(Modern Jund) Cascades on by (Modern Jund) Gets me to my table on time

BBE new art

What is Jund?
Baby don’t Bolt me
Don’t Bolt me
No more

Welcome back to The Arcane Sanctum everyone! The 2nd article talking about last week’s banned, and restricted announcement is here!

As many of you know I am an avid Azorius Control player, and have been since Ice Age, however Jund is another deck I love a great deal. This announcement about Bloodbraid Elf also reaches me on a personal level, and to illustrate this point let’s take a look at some other announcements from recent Magic history.

The bannings of Sensei’s Divining Top, Felidar Guardian, and the removal of Bloodbraid Elf from the banned list.

WotC Top sign

Last year my beloved Sensei’s Divining Top was banned from Legacy. Miracles had suffered a crucial loss, and I had not been this impacted by a ban since Bloodbraid Elf was (unjustly) banned from Modern in 2013. While I played Miracles then I was waiting on my tops to come back from being signed by the artist, and when they did I took a video of them using this song as the backdrop. I felt it was an appropriate send off.

A few days after that another card was banned in Standard. This time it was Felidar Guardian. Wizards of the Coast originally did not ban this card when Amonkhet was released, but allowed players on MTGO to play the new cards before they were released in paper. While ideal it was apparent the card should have been banned based on the results of the deck it was in, and an emergency ban was issued. Rumor has it that pizza was sent to Wizards of the Coast with a message inside asking for the ban.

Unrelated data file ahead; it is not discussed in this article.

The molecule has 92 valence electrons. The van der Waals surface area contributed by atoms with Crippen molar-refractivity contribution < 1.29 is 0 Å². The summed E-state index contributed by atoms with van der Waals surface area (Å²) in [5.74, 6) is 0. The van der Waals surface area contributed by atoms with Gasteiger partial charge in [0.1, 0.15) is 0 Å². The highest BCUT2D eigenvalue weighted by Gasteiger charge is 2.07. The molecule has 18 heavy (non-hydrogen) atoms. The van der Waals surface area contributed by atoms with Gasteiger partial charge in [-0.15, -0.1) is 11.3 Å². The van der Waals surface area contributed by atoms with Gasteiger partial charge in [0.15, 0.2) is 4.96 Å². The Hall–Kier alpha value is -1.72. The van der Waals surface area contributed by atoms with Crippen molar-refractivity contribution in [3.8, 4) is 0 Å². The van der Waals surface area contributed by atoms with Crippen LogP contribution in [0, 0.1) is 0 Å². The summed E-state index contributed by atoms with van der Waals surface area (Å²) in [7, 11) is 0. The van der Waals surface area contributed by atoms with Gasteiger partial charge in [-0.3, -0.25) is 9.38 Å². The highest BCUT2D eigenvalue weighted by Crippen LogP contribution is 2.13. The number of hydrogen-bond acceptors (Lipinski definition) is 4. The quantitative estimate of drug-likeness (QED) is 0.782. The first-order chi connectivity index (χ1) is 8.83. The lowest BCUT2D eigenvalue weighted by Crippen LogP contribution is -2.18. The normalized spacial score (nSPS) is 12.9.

I felt the need to do something. The Elf should have been free a long time ago, however no action was taken. While many of us were trying to deal with degenerate decks nothing was done to provide a fair, and balanced Magic card for us to use in the game’s most popular format. Thoughts from staging rallies in front of stores as a spoof to get Bloodbraid Elf back came across my mind, but seemed to complicated to construct.

…but then an idea came to me one day visiting my parents.

I knew there would have been no changes to Modern until early in 2018 as most cards released from, or added to the ban list did not happen until the beginning of each calendar year (for the most part). My parents already had their Christmas decorations up, and my desire to “get the elf off the shelf” sprung to life.

…but how would I execute this plan? I decided to make a Christmas card.